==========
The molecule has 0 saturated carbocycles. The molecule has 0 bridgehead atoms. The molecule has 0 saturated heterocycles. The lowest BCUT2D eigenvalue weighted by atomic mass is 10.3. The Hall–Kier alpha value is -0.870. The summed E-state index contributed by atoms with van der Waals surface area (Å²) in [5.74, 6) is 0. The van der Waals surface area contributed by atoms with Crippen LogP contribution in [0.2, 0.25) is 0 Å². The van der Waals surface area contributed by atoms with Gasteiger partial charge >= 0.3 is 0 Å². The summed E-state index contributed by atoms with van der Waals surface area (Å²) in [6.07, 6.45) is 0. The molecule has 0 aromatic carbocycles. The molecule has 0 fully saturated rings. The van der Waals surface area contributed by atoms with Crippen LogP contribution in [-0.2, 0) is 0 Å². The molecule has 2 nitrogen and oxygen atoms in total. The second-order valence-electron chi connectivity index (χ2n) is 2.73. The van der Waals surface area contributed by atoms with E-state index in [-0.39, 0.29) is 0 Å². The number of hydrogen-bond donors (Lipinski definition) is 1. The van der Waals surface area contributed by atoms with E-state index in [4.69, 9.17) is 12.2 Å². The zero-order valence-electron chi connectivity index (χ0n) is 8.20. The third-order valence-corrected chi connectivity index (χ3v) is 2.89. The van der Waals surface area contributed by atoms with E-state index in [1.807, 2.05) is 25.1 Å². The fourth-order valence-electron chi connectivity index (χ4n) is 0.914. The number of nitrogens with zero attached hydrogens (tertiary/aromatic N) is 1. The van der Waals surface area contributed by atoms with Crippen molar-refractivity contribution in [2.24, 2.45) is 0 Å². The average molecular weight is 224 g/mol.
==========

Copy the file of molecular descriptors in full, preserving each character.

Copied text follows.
The molecule has 0 saturated carbocycles. The molecule has 0 bridgehead atoms. The molecule has 0 saturated heterocycles. The lowest BCUT2D eigenvalue weighted by atomic mass is 10.3. The Hall–Kier alpha value is -0.870. The summed E-state index contributed by atoms with van der Waals surface area (Å²) in [5.74, 6) is 0. The van der Waals surface area contributed by atoms with Crippen LogP contribution in [0.2, 0.25) is 0 Å². The van der Waals surface area contributed by atoms with Gasteiger partial charge >= 0.3 is 0 Å². The summed E-state index contributed by atoms with van der Waals surface area (Å²) in [6.07, 6.45) is 0. The molecule has 0 aromatic carbocycles. The molecule has 0 fully saturated rings. The van der Waals surface area contributed by atoms with Crippen LogP contribution in [-0.2, 0) is 0 Å². The molecule has 2 nitrogen and oxygen atoms in total. The second-order valence-electron chi connectivity index (χ2n) is 2.73. The van der Waals surface area contributed by atoms with E-state index in [-0.39, 0.29) is 0 Å². The number of hydrogen-bond donors (Lipinski definition) is 1. The van der Waals surface area contributed by atoms with E-state index in [4.69, 9.17) is 12.2 Å². The zero-order valence-electron chi connectivity index (χ0n) is 8.20. The third-order valence-corrected chi connectivity index (χ3v) is 2.89. The van der Waals surface area contributed by atoms with E-state index in [1.807, 2.05) is 25.1 Å². The fourth-order valence-electron chi connectivity index (χ4n) is 0.914. The number of nitrogens with zero attached hydrogens (tertiary/aromatic N) is 1. The van der Waals surface area contributed by atoms with Crippen molar-refractivity contribution in [2.24, 2.45) is 0 Å². The average molecular weight is 224 g/mol.